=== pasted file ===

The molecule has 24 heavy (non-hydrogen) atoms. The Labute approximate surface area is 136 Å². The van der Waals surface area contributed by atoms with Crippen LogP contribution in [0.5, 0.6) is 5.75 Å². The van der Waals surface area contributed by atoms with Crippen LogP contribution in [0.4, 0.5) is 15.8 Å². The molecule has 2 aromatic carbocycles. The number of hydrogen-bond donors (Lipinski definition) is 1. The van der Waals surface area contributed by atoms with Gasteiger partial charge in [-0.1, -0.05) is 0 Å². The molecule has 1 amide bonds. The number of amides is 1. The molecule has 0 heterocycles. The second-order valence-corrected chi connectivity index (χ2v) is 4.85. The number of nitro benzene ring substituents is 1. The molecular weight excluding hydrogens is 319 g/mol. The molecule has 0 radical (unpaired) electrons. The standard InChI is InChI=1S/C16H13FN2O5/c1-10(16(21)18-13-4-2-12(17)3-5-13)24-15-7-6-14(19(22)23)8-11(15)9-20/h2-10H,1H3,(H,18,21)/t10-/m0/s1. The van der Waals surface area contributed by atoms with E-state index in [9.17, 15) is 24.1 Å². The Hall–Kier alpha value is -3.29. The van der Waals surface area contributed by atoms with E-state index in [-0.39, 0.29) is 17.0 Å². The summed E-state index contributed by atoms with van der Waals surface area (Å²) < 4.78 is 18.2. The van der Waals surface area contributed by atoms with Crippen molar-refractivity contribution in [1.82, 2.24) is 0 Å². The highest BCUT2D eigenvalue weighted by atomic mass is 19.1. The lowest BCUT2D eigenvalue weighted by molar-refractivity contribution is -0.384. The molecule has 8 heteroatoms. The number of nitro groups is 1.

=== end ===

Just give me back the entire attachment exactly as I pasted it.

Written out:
The molecule has 24 heavy (non-hydrogen) atoms. The Labute approximate surface area is 136 Å². The van der Waals surface area contributed by atoms with Crippen LogP contribution in [0.5, 0.6) is 5.75 Å². The van der Waals surface area contributed by atoms with Crippen LogP contribution in [0.4, 0.5) is 15.8 Å². The molecule has 2 aromatic carbocycles. The number of hydrogen-bond donors (Lipinski definition) is 1. The van der Waals surface area contributed by atoms with Gasteiger partial charge in [-0.1, -0.05) is 0 Å². The molecule has 1 amide bonds. The number of amides is 1. The molecule has 0 heterocycles. The second-order valence-corrected chi connectivity index (χ2v) is 4.85. The number of nitro benzene ring substituents is 1. The molecular weight excluding hydrogens is 319 g/mol. The molecule has 0 radical (unpaired) electrons. The standard InChI is InChI=1S/C16H13FN2O5/c1-10(16(21)18-13-4-2-12(17)3-5-13)24-15-7-6-14(19(22)23)8-11(15)9-20/h2-10H,1H3,(H,18,21)/t10-/m0/s1. The van der Waals surface area contributed by atoms with E-state index in [9.17, 15) is 24.1 Å². The Hall–Kier alpha value is -3.29. The van der Waals surface area contributed by atoms with E-state index in [-0.39, 0.29) is 17.0 Å². The summed E-state index contributed by atoms with van der Waals surface area (Å²) < 4.78 is 18.2. The van der Waals surface area contributed by atoms with Crippen molar-refractivity contribution in [1.82, 2.24) is 0 Å². The highest BCUT2D eigenvalue weighted by atomic mass is 19.1. The lowest BCUT2D eigenvalue weighted by molar-refractivity contribution is -0.384. The molecule has 8 heteroatoms. The number of nitro groups is 1.